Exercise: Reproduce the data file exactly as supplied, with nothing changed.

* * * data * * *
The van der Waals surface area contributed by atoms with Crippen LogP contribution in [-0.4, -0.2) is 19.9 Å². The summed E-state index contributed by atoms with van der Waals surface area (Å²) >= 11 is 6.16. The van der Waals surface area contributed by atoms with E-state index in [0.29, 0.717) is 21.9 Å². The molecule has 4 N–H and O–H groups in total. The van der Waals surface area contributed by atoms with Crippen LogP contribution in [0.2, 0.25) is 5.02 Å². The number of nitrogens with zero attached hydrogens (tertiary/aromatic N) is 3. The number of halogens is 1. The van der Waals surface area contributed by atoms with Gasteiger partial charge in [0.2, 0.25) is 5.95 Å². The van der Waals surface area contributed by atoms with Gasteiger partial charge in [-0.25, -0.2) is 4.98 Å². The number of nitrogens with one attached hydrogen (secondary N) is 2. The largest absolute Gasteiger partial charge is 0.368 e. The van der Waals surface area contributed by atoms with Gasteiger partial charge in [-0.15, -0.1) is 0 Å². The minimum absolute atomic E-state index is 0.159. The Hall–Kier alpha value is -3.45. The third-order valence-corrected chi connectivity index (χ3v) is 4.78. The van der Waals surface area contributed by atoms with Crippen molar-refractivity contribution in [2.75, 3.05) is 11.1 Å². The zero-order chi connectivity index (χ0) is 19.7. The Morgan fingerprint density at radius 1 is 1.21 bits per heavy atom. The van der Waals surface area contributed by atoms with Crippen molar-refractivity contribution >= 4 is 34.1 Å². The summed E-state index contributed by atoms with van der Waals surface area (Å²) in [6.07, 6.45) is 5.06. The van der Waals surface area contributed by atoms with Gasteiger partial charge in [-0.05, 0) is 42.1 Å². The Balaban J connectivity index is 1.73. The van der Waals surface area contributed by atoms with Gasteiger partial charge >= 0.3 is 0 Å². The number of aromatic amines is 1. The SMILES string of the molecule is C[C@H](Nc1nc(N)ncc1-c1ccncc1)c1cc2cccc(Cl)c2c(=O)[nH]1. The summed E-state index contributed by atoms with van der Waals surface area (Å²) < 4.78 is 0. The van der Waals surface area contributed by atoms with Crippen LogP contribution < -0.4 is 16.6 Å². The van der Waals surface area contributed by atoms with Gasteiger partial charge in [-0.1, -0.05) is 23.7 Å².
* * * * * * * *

The van der Waals surface area contributed by atoms with Crippen LogP contribution in [-0.4, -0.2) is 19.9 Å². The summed E-state index contributed by atoms with van der Waals surface area (Å²) >= 11 is 6.16. The van der Waals surface area contributed by atoms with E-state index in [0.29, 0.717) is 21.9 Å². The molecule has 4 N–H and O–H groups in total. The van der Waals surface area contributed by atoms with Crippen LogP contribution in [0.2, 0.25) is 5.02 Å². The number of nitrogens with zero attached hydrogens (tertiary/aromatic N) is 3. The number of halogens is 1. The van der Waals surface area contributed by atoms with Gasteiger partial charge in [0.2, 0.25) is 5.95 Å². The van der Waals surface area contributed by atoms with Gasteiger partial charge in [-0.25, -0.2) is 4.98 Å². The number of nitrogens with one attached hydrogen (secondary N) is 2. The largest absolute Gasteiger partial charge is 0.368 e. The van der Waals surface area contributed by atoms with Gasteiger partial charge in [-0.15, -0.1) is 0 Å². The minimum absolute atomic E-state index is 0.159. The Hall–Kier alpha value is -3.45. The third-order valence-corrected chi connectivity index (χ3v) is 4.78. The van der Waals surface area contributed by atoms with Crippen molar-refractivity contribution in [2.75, 3.05) is 11.1 Å². The zero-order chi connectivity index (χ0) is 19.7. The Morgan fingerprint density at radius 1 is 1.21 bits per heavy atom. The van der Waals surface area contributed by atoms with Crippen molar-refractivity contribution >= 4 is 34.1 Å². The summed E-state index contributed by atoms with van der Waals surface area (Å²) in [6.07, 6.45) is 5.06. The van der Waals surface area contributed by atoms with Gasteiger partial charge in [-0.05, 0) is 42.1 Å². The Balaban J connectivity index is 1.73. The van der Waals surface area contributed by atoms with Gasteiger partial charge >= 0.3 is 0 Å². The number of aromatic amines is 1. The SMILES string of the molecule is C[C@H](Nc1nc(N)ncc1-c1ccncc1)c1cc2cccc(Cl)c2c(=O)[nH]1. The summed E-state index contributed by atoms with van der Waals surface area (Å²) < 4.78 is 0. The van der Waals surface area contributed by atoms with Crippen LogP contribution < -0.4 is 16.6 Å². The van der Waals surface area contributed by atoms with Gasteiger partial charge in [-0.1, -0.05) is 23.7 Å².